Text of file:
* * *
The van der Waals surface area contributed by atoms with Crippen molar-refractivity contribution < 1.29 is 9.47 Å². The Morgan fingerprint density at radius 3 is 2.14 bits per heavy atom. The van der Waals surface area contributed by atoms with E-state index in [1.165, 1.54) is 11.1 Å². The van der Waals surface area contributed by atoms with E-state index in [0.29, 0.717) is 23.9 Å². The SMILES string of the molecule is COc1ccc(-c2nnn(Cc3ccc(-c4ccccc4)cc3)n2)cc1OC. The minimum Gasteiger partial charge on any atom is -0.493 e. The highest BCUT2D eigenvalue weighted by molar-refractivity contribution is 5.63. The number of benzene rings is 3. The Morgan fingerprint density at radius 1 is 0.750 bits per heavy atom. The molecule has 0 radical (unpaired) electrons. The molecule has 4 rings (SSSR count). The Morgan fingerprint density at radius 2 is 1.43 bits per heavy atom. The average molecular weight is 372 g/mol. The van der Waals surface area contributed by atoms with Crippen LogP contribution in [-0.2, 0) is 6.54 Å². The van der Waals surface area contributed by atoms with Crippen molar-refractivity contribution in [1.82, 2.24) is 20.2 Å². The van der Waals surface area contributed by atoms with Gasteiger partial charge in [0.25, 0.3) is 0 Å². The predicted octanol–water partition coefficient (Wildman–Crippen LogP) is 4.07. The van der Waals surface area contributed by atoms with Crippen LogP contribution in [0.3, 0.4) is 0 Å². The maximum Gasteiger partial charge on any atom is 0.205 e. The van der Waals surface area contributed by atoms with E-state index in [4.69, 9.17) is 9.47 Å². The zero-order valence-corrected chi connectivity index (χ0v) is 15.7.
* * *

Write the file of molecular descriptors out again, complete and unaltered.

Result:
The van der Waals surface area contributed by atoms with Crippen molar-refractivity contribution < 1.29 is 9.47 Å². The Morgan fingerprint density at radius 3 is 2.14 bits per heavy atom. The van der Waals surface area contributed by atoms with E-state index in [1.165, 1.54) is 11.1 Å². The van der Waals surface area contributed by atoms with E-state index in [0.29, 0.717) is 23.9 Å². The SMILES string of the molecule is COc1ccc(-c2nnn(Cc3ccc(-c4ccccc4)cc3)n2)cc1OC. The minimum Gasteiger partial charge on any atom is -0.493 e. The highest BCUT2D eigenvalue weighted by molar-refractivity contribution is 5.63. The number of benzene rings is 3. The Morgan fingerprint density at radius 1 is 0.750 bits per heavy atom. The molecule has 0 radical (unpaired) electrons. The molecule has 4 rings (SSSR count). The Morgan fingerprint density at radius 2 is 1.43 bits per heavy atom. The average molecular weight is 372 g/mol. The van der Waals surface area contributed by atoms with Crippen LogP contribution in [-0.2, 0) is 6.54 Å². The van der Waals surface area contributed by atoms with Crippen molar-refractivity contribution in [1.82, 2.24) is 20.2 Å². The van der Waals surface area contributed by atoms with Gasteiger partial charge in [0.25, 0.3) is 0 Å². The predicted octanol–water partition coefficient (Wildman–Crippen LogP) is 4.07. The van der Waals surface area contributed by atoms with Crippen LogP contribution in [0.3, 0.4) is 0 Å². The maximum Gasteiger partial charge on any atom is 0.205 e. The van der Waals surface area contributed by atoms with E-state index in [4.69, 9.17) is 9.47 Å². The zero-order valence-corrected chi connectivity index (χ0v) is 15.7.